I remember sitting in my first few survivor of suicide support group meetings listening to moderators who were five or ten years out from their loved one’s passing thinking, “You have no idea how I feel right now, your loved one died years ago! How can you relate?” Now that I am inching into their shoes, I can appreciate that the passage of time really makes no difference when a suicide is involved. It leaves an imprint on your soul that even years cannot rinse away.

I now find myself reflecting on the lessons that have surfaced in the years since. I think it’s safe to say that whether it’s been 10 days or 10 years (or more), the effects of living through a loved one’s suicide will continue to evolve and impact survivors in various ways. As a new survivor, I hated when I heard people say “time heals.” I didn’t believe it and I didn’t want to hear it. However, I can say that time has molded my grief away from the sick, punched-in-the-gut feeling, into what I would equate to a backpack or dark cloud that I carry or pull along with me in the background.

And here’s what I’ve learned…

I eventually smiled and laughed again. This is something that initially seemed impossible. In the early days, I felt like I was seated on a roller coaster with enormous drops. I couldn’t shake the physically ill, nauseating sensations that took over my entire body. From there, I moved into a dense fog. I existed but simply went through the motions required each day just to get by. Many months down the line, I surprised myself by smiling and laughing again. It may be too early to believe that now, but just know it will eventually happen.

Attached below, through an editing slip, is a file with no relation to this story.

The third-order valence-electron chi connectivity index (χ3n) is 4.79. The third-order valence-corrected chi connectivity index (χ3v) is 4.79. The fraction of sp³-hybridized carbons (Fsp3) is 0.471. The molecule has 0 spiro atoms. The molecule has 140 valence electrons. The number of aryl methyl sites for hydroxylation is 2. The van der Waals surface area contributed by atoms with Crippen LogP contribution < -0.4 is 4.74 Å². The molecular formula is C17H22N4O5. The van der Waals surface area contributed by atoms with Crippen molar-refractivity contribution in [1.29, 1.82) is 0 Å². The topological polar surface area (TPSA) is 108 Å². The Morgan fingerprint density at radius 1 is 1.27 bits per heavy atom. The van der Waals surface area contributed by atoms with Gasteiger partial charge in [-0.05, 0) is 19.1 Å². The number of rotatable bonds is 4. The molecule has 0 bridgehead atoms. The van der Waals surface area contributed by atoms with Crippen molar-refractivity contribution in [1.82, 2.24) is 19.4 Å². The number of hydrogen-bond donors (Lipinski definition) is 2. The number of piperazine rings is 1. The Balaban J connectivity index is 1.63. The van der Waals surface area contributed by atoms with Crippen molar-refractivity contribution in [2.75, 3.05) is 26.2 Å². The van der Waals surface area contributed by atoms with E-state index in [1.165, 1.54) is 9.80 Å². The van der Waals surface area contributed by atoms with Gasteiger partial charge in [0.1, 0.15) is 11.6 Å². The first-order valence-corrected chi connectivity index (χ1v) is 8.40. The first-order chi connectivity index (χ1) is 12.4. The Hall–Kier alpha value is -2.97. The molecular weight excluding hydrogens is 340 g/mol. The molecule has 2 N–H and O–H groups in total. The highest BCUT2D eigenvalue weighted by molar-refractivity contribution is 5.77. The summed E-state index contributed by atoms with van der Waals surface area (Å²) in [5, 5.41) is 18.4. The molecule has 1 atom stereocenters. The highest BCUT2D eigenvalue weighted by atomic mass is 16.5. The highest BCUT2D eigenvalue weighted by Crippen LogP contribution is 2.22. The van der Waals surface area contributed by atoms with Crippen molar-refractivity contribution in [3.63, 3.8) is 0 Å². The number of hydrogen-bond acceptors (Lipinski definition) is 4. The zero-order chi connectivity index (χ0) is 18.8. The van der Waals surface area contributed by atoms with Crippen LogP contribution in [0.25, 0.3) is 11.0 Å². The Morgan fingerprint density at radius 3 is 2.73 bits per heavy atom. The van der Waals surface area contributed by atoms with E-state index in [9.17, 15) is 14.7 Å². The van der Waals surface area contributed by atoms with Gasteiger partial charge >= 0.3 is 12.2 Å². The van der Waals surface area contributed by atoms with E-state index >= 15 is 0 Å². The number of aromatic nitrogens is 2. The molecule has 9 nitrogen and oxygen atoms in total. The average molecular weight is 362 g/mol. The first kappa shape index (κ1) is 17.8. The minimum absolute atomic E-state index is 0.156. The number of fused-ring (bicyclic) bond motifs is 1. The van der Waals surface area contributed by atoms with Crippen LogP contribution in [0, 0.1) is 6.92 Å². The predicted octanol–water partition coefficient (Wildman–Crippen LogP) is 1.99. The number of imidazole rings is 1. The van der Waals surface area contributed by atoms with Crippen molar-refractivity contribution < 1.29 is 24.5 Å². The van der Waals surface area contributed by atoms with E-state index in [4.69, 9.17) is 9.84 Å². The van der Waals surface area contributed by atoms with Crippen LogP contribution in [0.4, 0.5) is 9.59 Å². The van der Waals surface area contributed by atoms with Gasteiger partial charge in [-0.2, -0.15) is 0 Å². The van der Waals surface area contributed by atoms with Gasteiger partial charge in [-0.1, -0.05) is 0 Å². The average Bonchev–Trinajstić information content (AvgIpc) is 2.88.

There came a night and a morning where my loss wasn’t the last or first thought of the day. This, too, took quite some time. I remember waking up with my alarm clock hoping that each new day would reveal this was all a nightmare. And, at night, hoping I didn’t have a nightmare about it. I still think about it pretty much every day, but it’s not the only thing that enters my mind. Similarly, his date of death always felt like this looming thing on my calendar. I checked out some books at the library this week and noted on the receipt that the date due was the same day and it stopped there. Only 10 minutes later on my way home did the coincidence register. I actually look at this as a good thing. I don’t think any of our loved ones would want us hanging our hats on their last day.

I eventually regained motivation. I stopped working out, spending time with friends and pursuing my favorite hobbies for a while after my dad died. I remember asking a grief counselor if I could ever expect to get back to my usual self. While I still make other excuses for working out, I was able to shake the continual mantra that had been running through my mind at the time, “I can’t do this because my dad just died.”

Time helps, but nothing fully “healed” the loss of my dad to suicide. I learned to lower my expectations for grief recovery. I remember wanting a magic answer to how long it would take to get over my dad’s death. Unfortunately, there wasn’t one. But now I know not to ever expect it to “go away.”